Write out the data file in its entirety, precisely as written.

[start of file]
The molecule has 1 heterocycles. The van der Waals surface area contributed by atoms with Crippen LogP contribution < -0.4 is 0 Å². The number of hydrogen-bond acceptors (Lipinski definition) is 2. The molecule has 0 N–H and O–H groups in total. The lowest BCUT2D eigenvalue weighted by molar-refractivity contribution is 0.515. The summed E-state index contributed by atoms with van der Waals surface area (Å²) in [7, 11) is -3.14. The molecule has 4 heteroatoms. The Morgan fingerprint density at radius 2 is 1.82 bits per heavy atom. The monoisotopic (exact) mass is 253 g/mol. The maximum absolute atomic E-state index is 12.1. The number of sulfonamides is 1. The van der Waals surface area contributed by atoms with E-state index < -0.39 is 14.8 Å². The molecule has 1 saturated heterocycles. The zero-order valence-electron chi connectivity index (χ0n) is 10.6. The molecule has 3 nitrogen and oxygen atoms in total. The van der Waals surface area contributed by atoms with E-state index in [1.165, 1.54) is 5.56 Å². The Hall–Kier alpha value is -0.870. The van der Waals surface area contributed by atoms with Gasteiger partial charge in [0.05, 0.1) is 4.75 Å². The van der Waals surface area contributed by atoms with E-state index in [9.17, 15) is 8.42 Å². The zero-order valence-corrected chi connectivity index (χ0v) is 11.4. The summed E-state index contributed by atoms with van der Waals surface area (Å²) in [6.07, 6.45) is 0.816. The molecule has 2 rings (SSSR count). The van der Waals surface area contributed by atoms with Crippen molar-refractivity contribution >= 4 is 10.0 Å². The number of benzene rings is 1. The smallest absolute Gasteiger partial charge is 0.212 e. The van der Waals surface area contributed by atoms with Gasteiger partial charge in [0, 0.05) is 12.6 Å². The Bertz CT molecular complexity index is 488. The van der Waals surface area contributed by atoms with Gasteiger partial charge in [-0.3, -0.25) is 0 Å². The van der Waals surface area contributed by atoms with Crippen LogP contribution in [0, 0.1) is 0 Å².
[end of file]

The molecule has 1 heterocycles. The van der Waals surface area contributed by atoms with Crippen LogP contribution < -0.4 is 0 Å². The number of hydrogen-bond acceptors (Lipinski definition) is 2. The molecule has 0 N–H and O–H groups in total. The lowest BCUT2D eigenvalue weighted by molar-refractivity contribution is 0.515. The summed E-state index contributed by atoms with van der Waals surface area (Å²) in [7, 11) is -3.14. The molecule has 4 heteroatoms. The Morgan fingerprint density at radius 2 is 1.82 bits per heavy atom. The monoisotopic (exact) mass is 253 g/mol. The maximum absolute atomic E-state index is 12.1. The number of sulfonamides is 1. The van der Waals surface area contributed by atoms with E-state index < -0.39 is 14.8 Å². The molecule has 1 saturated heterocycles. The zero-order valence-electron chi connectivity index (χ0n) is 10.6. The molecule has 3 nitrogen and oxygen atoms in total. The van der Waals surface area contributed by atoms with E-state index in [1.165, 1.54) is 5.56 Å². The Hall–Kier alpha value is -0.870. The van der Waals surface area contributed by atoms with Gasteiger partial charge in [0.05, 0.1) is 4.75 Å². The van der Waals surface area contributed by atoms with E-state index in [9.17, 15) is 8.42 Å². The zero-order valence-corrected chi connectivity index (χ0v) is 11.4. The summed E-state index contributed by atoms with van der Waals surface area (Å²) in [6.07, 6.45) is 0.816. The molecule has 2 rings (SSSR count). The van der Waals surface area contributed by atoms with Crippen molar-refractivity contribution >= 4 is 10.0 Å². The number of benzene rings is 1. The smallest absolute Gasteiger partial charge is 0.212 e. The van der Waals surface area contributed by atoms with Gasteiger partial charge in [0, 0.05) is 12.6 Å². The Bertz CT molecular complexity index is 488. The van der Waals surface area contributed by atoms with Gasteiger partial charge in [-0.3, -0.25) is 0 Å². The van der Waals surface area contributed by atoms with Crippen LogP contribution in [0, 0.1) is 0 Å².